Politics of contraception - control and freedom One of the effects of contraceptive control has been to liberate the tie between sex and reproduction. This gives women the freedom to time their pregnancies to fit in with a more independent lifestyle. It also allows them freedom to follow other paths such as study and employment, and releases them from dependence on the men. It has liberated them from uncontrolled large families (they can still have them but now it's by choice). One of the results of this has been to empower women within their societies. Contraceptive control can have effects on political control. This means that controlling the availability of certain contraceptive choices can manipulate the population's behaviour – e.g. some governments or religious organizations may give inducements for using, or not using, contraception.
Emergency contraception - hormonal or coil insertion Some groups find this an acceptable remedy to contraceptive failure - e.g., slipped sheath or unprotected sex, when they would not accept termination. In some religious groups, such as the Roman Catholic church, this is seen as a form of termination, i.e. interfering with a fertilized ovum. In certain risk-taking teenage culture groups this may be seen as a form of contraception rather than an emergency intervention. One way of remedying this is by making sure that the long- term contraceptive needs of such persons are addressed. There is also need to inform culturally isolated women about the availability of such methods.
Termination of Pregnancy Conscientious Objection If carrying out a particular procedure or giving advice about it conflicts with your religious or moral beliefs, and this conflict might affect the treatment or advice you provide, you must explain this to the patient and tell them they have the right to see another doctor. You should make sure that information about alternative services is readily available to all patients. Children and young people in particular may have difficulty in making alternative arrangements themselves, so you must make sure that arrangements are made for another suitably qualified colleague to take over your role as quickly as possible. You must treat patients fairly and with respect whatever their life choices and beliefs. You must not express your personal beliefs (including political, religious and moral beliefs) to patients in ways that exploit their vulnerability or are likely to cause them distress. You must not unfairly discriminate against patients or colleagues by allowing your personal views to affect your professional relationships or the treatment you provide or arrange In this guidance, GMC explain how doctors can put these principles into practice. Serious or persistent failure to follow this guidance will put your registration at risk.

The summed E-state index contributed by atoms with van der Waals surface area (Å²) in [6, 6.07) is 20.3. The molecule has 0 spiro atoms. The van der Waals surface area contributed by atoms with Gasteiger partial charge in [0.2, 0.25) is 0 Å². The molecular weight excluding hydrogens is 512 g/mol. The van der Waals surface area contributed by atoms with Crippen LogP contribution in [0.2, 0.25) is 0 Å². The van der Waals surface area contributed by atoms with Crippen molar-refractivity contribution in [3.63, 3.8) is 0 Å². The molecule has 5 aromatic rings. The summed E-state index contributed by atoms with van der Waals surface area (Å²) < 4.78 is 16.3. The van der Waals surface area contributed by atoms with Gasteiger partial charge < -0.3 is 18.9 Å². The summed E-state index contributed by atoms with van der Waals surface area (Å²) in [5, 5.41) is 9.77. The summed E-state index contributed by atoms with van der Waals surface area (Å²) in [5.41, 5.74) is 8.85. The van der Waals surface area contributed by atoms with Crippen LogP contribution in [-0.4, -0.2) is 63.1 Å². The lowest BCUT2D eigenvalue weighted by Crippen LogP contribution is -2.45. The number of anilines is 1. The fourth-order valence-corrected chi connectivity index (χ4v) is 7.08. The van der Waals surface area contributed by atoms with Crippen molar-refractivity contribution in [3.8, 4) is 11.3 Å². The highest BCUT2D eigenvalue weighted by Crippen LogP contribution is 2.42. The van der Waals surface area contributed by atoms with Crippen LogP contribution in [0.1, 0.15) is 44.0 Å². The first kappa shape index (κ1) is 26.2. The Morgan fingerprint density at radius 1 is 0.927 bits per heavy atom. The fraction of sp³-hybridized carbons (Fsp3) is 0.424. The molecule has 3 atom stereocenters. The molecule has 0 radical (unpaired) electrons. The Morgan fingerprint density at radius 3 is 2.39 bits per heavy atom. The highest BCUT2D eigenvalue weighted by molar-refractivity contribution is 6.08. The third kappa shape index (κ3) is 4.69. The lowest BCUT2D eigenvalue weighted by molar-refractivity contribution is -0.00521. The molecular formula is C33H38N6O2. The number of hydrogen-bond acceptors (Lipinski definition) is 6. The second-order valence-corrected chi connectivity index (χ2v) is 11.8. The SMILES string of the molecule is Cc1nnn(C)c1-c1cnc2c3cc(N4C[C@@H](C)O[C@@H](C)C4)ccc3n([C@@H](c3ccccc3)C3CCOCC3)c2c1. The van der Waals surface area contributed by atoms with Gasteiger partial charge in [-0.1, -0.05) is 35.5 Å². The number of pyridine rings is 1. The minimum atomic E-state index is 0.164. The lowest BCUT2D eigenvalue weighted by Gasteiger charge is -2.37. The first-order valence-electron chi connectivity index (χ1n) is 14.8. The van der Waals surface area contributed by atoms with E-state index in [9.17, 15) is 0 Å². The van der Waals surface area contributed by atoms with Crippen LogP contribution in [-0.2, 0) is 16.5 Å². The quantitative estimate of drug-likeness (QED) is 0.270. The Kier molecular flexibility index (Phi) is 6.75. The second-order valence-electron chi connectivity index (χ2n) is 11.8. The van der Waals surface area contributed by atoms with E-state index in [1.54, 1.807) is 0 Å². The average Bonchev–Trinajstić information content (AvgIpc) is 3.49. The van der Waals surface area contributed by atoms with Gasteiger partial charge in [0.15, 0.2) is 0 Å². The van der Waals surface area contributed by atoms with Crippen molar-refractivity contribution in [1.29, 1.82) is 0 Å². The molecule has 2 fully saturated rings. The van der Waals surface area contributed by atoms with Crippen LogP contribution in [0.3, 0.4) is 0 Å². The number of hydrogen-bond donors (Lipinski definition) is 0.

Employing and contracting bodies - contractual requirements Employing and contracting bodies are entitled to require doctors to fulfill contractual requirements that may restrict doctors’ freedom to work in accordance with their conscience. This is a matter between doctors and their employing or contracting bodies. You may choose to opt out of providing a particular procedure because of your personal beliefs and values, as long as this does not result in direct or indirect discrimination against, or harassment of, individual patients or groups of patients. You should also be open with employers, partners or colleagues about your conscientious objection. You should explore with them how you can practice in accordance with your beliefs without compromising patient care and without overburdening colleagues.
Under 16 years Guidance Contraception, abortion and STI You can provide contraceptive, abortion and STI advice and treatment, without parental knowledge or consent, to young people under 16 provided that: – a. they understand all aspects of the advice and its implications – b. you cannot persuade the young person to tell their parents or to allow you to tell them – c. in relation to contraception and STIs, the young person is very likely to have sex with or without such treatment – d. their physical or mental health is likely to suffer unless they receive such advice or treatment, and – e. it is in the best interests of the young person to receive the advice and treatment without parental knowledge or consent. You should keep consultations confidential even if you decide not to provide advice or treatment, other than in the exceptional circumstances.